ATLAS Device Simulation of Amorphous
Oxide Semiconductor Thin-Film Transistors

1. Introduction

Amorphous oxide semiconductor materials have attracted much attention as key components of TFTs for flexible electronics [1]. The advantages of such materials include flexibility and transparency which are compatible with plastic substrates, and higher mobilities than those of amorphous-Si and organic semiconductor TFT materials.

In this paper, the operation of an amorphous oxide semiconductor TFT was analyzed by the two-dimensional numerical simulator ATLAS to verify the applicability of standard drift-diffusion models to an amorphous oxide semiconductor material.


2. The Device Structure and Models

An amorphous oxide semiconductor TFT fabricated and reported by Nomura et al. [2] was simulated and resultant ID-VD and ID-VG curves were compared with measured data.

The device structure reported is shown in Figure 1. Top gate structure was adopted. Amorphous In-Ga-ZnO (a-IGZO) channel layer was fabricated on a polyethylene terephthalate (PET) sheet. A high-k dielectric Y2O3 material for gate insulator and transparent indium-tin oxide (ITO) material for the source, drain and gate electrodes were deposited. The channel length and width are 50 µm and 200 µm respectively.

Figure 1. Cross section of the a-IGZO TFT.


In order to grasp the fundamentals needed to describe a-IGZO TFT electrical behavior, models which are as simple as possible were selected and their parameters were calibrated as follows:

For all the ITO electrodes, Schottky contact model with work function of 4.6 eV were chosen. For the a-IGZO material, an acceptor type density of states model with no doping, constant electron mobility model of 8.0 cm2/(Vsec), and band-to-band tunneling model were assumed.

Figure 2 shows the energy distribution of acceptor type density of states used. Unlike amorphous-Si or many organic materials, slope of tail state is quite gentle and peak density of states is located not at band edges but around mid-gap.

Figure 2. Energy distribution of acceptor type density of states assumed.


3. Results and Discussion

The output characteristics are shown in Figure 3. The simulation results (blue lines) are in fairly good agreement with the measured data (red lines). Since the mobility dependencies of a-IGZO material have not been fully investigated yet and remains mostly unknown, constant mobility model is used. The mobility modeling for a-IGZO material may improve simulation accuracy much further.

Figure 3. Simulated ID-VD curves with the experimental data.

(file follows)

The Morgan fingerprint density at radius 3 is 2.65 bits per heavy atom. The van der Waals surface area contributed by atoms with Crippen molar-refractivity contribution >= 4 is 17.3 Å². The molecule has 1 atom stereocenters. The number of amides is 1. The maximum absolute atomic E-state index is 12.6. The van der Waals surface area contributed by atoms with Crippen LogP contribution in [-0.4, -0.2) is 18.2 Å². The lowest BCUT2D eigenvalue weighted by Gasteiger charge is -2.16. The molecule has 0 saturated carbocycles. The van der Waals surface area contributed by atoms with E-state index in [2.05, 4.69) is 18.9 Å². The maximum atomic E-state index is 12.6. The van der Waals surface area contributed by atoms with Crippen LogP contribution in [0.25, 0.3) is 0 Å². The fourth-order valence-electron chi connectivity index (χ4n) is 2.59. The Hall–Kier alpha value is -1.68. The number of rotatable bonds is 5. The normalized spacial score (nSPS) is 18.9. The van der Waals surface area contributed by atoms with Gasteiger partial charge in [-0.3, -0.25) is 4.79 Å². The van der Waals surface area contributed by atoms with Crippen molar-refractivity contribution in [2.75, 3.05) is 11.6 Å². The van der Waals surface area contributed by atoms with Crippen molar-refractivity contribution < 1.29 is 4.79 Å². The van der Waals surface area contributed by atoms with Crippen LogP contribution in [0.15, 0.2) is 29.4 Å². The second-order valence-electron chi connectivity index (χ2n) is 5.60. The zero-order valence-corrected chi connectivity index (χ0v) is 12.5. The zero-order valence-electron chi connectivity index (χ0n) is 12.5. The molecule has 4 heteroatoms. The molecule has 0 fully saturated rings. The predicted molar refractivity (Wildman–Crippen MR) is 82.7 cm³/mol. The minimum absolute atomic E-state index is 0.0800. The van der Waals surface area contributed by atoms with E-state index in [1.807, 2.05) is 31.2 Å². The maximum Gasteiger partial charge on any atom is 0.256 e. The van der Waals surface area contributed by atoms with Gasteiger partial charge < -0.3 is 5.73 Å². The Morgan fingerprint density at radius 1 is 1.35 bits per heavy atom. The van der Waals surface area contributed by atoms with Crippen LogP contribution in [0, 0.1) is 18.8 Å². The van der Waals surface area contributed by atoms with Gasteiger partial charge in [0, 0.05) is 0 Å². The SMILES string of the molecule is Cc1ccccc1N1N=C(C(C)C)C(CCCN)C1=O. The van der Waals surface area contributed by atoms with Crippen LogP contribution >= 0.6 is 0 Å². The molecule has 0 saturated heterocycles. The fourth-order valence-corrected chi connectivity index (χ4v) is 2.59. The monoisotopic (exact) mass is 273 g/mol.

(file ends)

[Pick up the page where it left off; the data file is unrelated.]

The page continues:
The simulated transfer characteristic (blue line) for a drain-source voltage of 2V is shown in Figure 4 with measured curves (red line). The simulated on/off current ratio of about 1.0e6 and the subthreshold slope about 240 [mV/decade] are well agreed with measured data. For the gate reverse biased region, though it is stated in ref.[2] that drain current corresponded with gate current in measurements, gate current model is omitted as a matter of minor importance. That is thought to be the cause of the difference in drain off currents. But as such gate leakage current may cause the interface charge between a-IGZO and Y2O3, in this particular case, a sheet charge of 1e11 [1/cm2] is assumed to simulate the ID-VG measurement curve.

Figure 4. Simulated ID-VG curve with the experimental data.


Figure 5 shows electron concentration distribution in the channel layer with potential contour lines superimposed both in on state (upper picture) and off state (lower one). Channel pinch-off is clearly shown near the drain in on state, and channel electron is well depleted in off state and hole inversion layer about 1.0e17 [1/cm3] which is also superimposed as contour lines comes out under gate. Depending on the donor type density of states which are not needed to be considered this time, there may be a possibility for complementary operation.

Figure 5. Electron concentration in the channel layer and superimposed potential contour lines in ON and OFF state respectively.


4. Conclusion

In this paper, it was shown that the electrical characteristics of an amorphous oxide semiconductor TFT can be simulated numerically by standard drift-diffusion models in ATLAS. A density of states model was used to characterize the a-IGZO material for trapped charges and generation/recombination in it.

The models of standard drift-diffusion with density of states have wide applicability not only for organic materials [3] but also for amorphous oxide semiconductors.



  1. K.Nomura, H.Ohta, A.Takagi, T.Kamiya, M.Hirano, and H.Hosono, Nature, vol.488, 432(2004).
  2. K.Nomura, A.Takagi, T.Kamiya, H.Ohta, M.Hirano, and H.Hosono, Jpn.J.Appl.Phys., Vol.45, No. 5B, 4303(2006).
  3. Simulation Standard, Vol.12, No.2, 1(2003).

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